British Prime Minister David Cameron has given his long-awaited speech on the U.K.'s relationship with the European Union. In the speech Cameron addressed the frustrations many British people have with the E.U., namely its undemocratic nature, its bureaucracy, and its concentration of power. However, despite the level of frustration many in the U.K. have with the E.U. David Cameron did not offer a referendum in this parliament, only promising a referendum on the U.K.'s renegotiated membership of the E.U. if there is a Conservative government after 2015:
The next Conservative manifesto in 2015 will ask for a mandate from the British people for a Conservative government to negotiate a new settlement with our European partners in the next parliament.
It will be a relationship with the single market at its heart.
And when we have negotiated that new settlement, we will give the British people a referendum with a very simple in or out choice. To stay in the EU on these new terms, or come out altogether.
It will be an in-out referendum.
Legislation will be drafted before the next election. And if a Conservative government is elected we will introduce the enabling legislation immediately and pass it by the end of that year. And we will complete this negotiation and hold this referendum within the first half of the next parliament.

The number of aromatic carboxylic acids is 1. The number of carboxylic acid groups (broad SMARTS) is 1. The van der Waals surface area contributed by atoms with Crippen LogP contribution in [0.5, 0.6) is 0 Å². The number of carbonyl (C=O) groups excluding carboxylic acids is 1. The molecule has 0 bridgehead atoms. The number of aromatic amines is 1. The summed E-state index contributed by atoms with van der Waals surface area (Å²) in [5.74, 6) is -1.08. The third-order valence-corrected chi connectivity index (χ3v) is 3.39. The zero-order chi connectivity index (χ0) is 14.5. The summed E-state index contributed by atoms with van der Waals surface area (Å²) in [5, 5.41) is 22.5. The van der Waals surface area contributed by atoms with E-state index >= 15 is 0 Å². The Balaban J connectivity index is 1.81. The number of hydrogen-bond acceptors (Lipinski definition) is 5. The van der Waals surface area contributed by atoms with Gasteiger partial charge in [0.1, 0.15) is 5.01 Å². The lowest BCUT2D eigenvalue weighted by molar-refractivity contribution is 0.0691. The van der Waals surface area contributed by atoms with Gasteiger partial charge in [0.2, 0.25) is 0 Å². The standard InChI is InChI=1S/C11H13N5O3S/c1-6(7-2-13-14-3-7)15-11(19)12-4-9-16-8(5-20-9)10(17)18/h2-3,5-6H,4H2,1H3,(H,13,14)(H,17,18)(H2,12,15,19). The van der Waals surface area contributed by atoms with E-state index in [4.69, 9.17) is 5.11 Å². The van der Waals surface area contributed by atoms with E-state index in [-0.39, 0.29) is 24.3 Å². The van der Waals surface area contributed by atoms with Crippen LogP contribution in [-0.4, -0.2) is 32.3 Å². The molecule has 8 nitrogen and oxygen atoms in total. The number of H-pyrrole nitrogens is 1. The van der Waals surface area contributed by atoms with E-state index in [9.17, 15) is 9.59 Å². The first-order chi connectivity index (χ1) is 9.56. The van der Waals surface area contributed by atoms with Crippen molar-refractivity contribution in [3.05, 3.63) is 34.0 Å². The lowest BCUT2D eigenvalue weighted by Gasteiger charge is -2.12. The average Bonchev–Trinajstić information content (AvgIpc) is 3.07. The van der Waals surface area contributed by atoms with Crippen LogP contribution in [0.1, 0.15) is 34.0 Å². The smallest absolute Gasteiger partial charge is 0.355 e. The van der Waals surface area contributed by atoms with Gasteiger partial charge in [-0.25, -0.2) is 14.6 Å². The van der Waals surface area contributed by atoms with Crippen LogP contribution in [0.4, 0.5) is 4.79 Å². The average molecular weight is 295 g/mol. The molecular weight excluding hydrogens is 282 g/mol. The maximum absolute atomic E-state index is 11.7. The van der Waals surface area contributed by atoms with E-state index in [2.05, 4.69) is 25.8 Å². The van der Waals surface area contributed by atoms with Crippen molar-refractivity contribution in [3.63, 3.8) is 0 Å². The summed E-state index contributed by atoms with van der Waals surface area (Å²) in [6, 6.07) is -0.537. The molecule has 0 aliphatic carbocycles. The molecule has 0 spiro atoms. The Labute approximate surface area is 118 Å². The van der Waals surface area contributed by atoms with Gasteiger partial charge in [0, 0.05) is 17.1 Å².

What this means is that the British people will get to vote on British membership of the E.U. under renegotiated terms sometime between 2015 and 2017, assuming that the Conservatives win the next general election and David Cameron stands by what he said earlier today.
Unfortunately for Eurosceptics, it is far from obvious that the Conservative Party will be able to form a government after the next general election.
The Heritage Foundation's Nile Gardiner thinks that Cameron offering a referendum is a testament to the influence of the United Kingdom Independence Party (UKIP), or as he calls it, "The British Tea Party." No doubt UKIP's growing support was a factor in making Cameron finally speak out on the European issue.
However, UKIP are unlikely to be appeased. As their leader Nigel Farage said earlier today, five years is a long time to wait, and the renegotiation of the U.K.'s membership of the E.U. should be happening now: